The Round Table (Arthur the Legend - Book II) Jack Whyte

ISBN: 9780751550863

Published: April 3rd 2014

Paperback

432 pages


Description

The Round Table (Arthur the Legend - Book II)  by  Jack Whyte

The Round Table (Arthur the Legend - Book II) by Jack Whyte
April 3rd 2014 | Paperback | PDF, EPUB, FB2, DjVu, talking book, mp3, RTF | 432 pages | ISBN: 9780751550863 | 6.64 Mb

(Due to the rather weird, unhelpful way the reissues are listed, I am reading this as book two in the Legends Of Camelot series as that is how they work out chronologically in terms of the story arc - so this book should only be read after The War Of The Celts)Dont get me wrong, there are a few good things in this book, but for the most part this is a remarkably tedious & turgid affair.It says a lot about the mostly tepid feel of a book when a number of massacres drenched in blood and an invasion by barbarian Franks fail to lift the general feel of the book beyond wooden.I wont go into too much detail on that front, save ruining any of the plot, but suffice to say that there will be a number of chapters where youll gladly skip ahead entire paragraphs as it feels far more like reading through a bureaucrats take on Arthurian legend rather than an authors.

All red tape, musings, deliberations and wistful thinking and very little action.There is also a pretty significant anachronism here in the authors adamant suggestion that the main protagonists invented the idea of cavalry using a longer sword instead of a spear, when that method had already been adopted and used by imperial cavalry for over a century before the time period in which this book is set.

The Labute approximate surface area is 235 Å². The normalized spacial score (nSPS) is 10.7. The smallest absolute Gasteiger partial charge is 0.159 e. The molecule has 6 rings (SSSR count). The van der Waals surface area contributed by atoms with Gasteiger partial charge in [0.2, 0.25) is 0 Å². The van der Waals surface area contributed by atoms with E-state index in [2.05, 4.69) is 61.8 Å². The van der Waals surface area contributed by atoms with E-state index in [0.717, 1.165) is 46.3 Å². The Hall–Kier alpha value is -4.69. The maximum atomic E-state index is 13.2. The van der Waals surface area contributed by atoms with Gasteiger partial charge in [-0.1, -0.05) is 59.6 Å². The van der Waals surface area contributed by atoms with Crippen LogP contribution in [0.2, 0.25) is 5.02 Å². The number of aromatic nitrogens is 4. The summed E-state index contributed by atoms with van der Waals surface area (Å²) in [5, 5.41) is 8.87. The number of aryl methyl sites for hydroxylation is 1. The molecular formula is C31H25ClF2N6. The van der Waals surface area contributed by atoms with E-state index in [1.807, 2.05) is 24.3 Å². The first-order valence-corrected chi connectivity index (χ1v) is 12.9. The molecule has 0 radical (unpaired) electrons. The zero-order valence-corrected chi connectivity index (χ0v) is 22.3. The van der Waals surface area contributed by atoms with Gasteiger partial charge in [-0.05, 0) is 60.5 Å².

On top of that, the author also makes the insinuation that the Celts living in (what would later become) Wales had no knowledge of longswords, only using axes as weapons, even though its practically the most basic of common knowledge that the majority of barbarian tribes the Roman Empire went up against, especially the latter ones (who hadnt been co-opted into the Roman army itself), had used longswords for generations.It is that double-edged anachronism, on top of an overall stodgy feel to the book that prevents me from being able to particularly praise the story.Aside from the long, tedious parts of the story dedicated to military planning or boredom inducing bureacracy, the novel is still relatively easy to read and compelling enough to keep you ploughing through.Theres a rather farcical reappearance of the main protagonist from the last book, Claudius Seneca, who extremely conveniently has survived being impaled on a sword and left for dead for hours- a factor that far from impressing you actually makes you roll your eyes a little at a lazy regurgitation of an element from the last book.

Without wanting to spoil it, there is a large section of this book that Seneca mercifully doesnt feature in, though he does reappear at the end with pretty significant, rather unnecessary, consequences almost as if the author couldnt be arsed with him any more and just wanted to use him to tie up a few looose ends.Overall, this is okay. What few generally good parts in the book there are, are lost amid an incredibly turgid pile of blandness. The author is undeniably one who can craft a credible character but time and time again uses them so little or explores them so little that you end up wondering why he bothered.Okay but a distinct plateau.



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